Hughes claims the authority for the trial court's order comes from the language of the Act which says it is to be "liberally construed" to "strengthen the minor's family ties." 705 ILCS 405/1-2 (West 1994). We find no merit to this argument.
IDOC is charged by the General Assembly with maintaining programs of control, rehabilitation and employment of prisoners. 730 ILCS 5/3-2-2(a) (West 1994). IDOC has the power to assign prisoners to any of its facilities throughout the State. 730 ILCS 5/3-2-2(b) (West 1994). Courts should not intervene in the internal operations of the penitentiary system of this State without specific statutory authority. People ex rel. Willis v. Department of Corrections, 51 Ill. 2d 382, 385, 282 N.E.2d 716, 718 (1972); Lego, 212 Ill. App. 3d at 8, 570 N.E.2d at 404.
Our supreme court has cautioned against using the Act's language as an excuse to engage in judicial legislation. In re M.M., 156 Ill. 2d 53, 67, 619 N.E.2d 702, 710, 189 Ill. Dec. 1 (1993). The court has also warned trial courts not to use the "best interests of the child" standard as a means to impose conditions which are not contained in the Act. In re M.M., 156 Ill. 2d at 69, 619 N.E.2d at 712. The court noted: "when a court's power to act is controlled by statute, the court is governed by the rules of limited jurisdiction [citation], and courts exercising jurisdiction over such matters must proceed within the strictures of the statute." In re M.M., 156 Ill. 2d at 66, 619 N.E.2d at 710.
We find no language in the Act or in any reported case supporting Hughes' claim that the trial court has authority to order the transportation of an IDOC inmate to the circuit court of Fulton County for visitation with his daughter.
II. The habeas corpus ad testificandum statute
The proper procedure for bringing a prisoner before the circuit court is the habeas corpus ad testificandum statute. People v. Collins, 249 Ill. App. 3d 924, 927, 619 N.E.2d 871, 874, 189 Ill. Dec. 170 (1993). The statute provides:
"The several courts having authority to grant relief by habeas corpus, may enter orders, when necessary, to bring before them any prisoner to testify, or to be surrendered in discharge of bail, or for trial in a criminal charge lawfully pending in the same court or to testify in a criminal proceeding in another state." 735 ILCS 5/10-135 (West 1994).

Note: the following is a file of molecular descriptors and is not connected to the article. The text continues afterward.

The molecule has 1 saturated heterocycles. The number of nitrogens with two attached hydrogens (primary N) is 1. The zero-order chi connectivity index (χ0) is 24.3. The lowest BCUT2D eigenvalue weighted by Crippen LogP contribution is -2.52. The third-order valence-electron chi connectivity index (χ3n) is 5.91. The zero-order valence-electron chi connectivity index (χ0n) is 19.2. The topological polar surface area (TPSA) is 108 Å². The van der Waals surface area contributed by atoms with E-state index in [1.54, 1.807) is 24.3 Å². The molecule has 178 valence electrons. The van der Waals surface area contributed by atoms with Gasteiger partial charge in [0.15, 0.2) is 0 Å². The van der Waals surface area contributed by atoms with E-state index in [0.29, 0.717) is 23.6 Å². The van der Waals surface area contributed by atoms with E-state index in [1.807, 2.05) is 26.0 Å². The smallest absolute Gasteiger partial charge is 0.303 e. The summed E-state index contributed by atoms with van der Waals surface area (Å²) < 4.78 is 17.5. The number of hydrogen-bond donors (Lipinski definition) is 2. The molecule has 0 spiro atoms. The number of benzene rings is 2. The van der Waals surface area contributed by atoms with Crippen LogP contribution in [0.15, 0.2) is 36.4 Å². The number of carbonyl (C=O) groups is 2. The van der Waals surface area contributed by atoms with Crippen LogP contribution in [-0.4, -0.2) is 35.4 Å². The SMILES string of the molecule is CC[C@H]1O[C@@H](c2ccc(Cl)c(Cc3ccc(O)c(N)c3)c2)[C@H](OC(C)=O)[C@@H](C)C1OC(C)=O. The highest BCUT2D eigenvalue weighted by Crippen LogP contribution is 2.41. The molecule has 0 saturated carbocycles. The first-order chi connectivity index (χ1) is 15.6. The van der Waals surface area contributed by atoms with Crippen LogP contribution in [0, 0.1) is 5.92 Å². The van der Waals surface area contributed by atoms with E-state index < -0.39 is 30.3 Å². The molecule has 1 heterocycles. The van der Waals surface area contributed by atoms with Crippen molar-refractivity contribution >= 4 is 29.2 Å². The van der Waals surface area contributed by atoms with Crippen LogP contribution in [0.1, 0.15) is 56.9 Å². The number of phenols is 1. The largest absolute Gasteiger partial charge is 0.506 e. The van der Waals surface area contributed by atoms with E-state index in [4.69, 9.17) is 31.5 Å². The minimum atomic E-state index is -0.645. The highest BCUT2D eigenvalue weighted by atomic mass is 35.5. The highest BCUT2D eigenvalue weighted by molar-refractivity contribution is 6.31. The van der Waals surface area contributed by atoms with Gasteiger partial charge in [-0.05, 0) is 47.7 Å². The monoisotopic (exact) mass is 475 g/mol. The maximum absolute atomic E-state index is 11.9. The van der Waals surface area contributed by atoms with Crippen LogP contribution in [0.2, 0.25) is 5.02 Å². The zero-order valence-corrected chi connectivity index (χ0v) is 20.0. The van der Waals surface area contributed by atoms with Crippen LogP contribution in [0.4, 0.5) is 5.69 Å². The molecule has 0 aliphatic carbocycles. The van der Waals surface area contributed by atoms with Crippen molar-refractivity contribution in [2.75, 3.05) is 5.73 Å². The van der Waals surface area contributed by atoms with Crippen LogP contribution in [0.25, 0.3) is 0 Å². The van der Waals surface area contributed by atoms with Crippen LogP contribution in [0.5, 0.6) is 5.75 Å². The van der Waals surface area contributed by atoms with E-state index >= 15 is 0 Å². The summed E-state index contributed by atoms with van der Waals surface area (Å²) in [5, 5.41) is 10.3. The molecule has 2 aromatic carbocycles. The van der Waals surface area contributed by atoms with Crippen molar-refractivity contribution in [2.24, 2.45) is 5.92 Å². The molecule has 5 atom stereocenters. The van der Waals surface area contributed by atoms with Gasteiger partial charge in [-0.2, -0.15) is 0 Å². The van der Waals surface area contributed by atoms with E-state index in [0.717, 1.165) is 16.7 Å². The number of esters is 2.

In the case before us, the habeas corpus ad testificandum statute does not support the trial court's order. Moreover, there is absolutely no mention in the trial court's order of the habeas corpus ad testificandum statute. In addition, Hughes was not brought to the circuit court: (1) to testify; (2) for surrender in discharge of bail; (3) for trial in a pending criminal charge; or (4) to testify in a criminal proceeding in another state. Because none of the statutory conditions apply, we find no authority in the habeas corpus ad testificandum statute to support the trial court's order. Lego, 212 Ill. App. 3d at 8, 570 N.E.2d at 404 (1991).
III. Procedural Due Process
Next, Hughes argues that his procedural due process rights require his presence in the circuit court to secure the visitation privileges granted by the trial court's order. Again, we disagree.
It is axiomatic that lawful incarceration necessarily deprives an individual of many of the rights and privileges which are available to an ordinary citizen. Ivey v. Harney, 47 F.3d 181, 186 (7th Cir. 1995); In re C.J., 272 Ill. App. 3d at 464, 650 N.E.2d at 293. We agree with Hughes that the law is well settled that a parent's interest in maintaining a relationship with his child is a fundamental liberty interest protected by the due process clause of the fourteenth amendment. See In re C.J., 272 Ill. App. 3d at 464, 650 N.E.2d at 293. However, we find no support in this case for Hughes' claim that his procedural due process rights have been violated.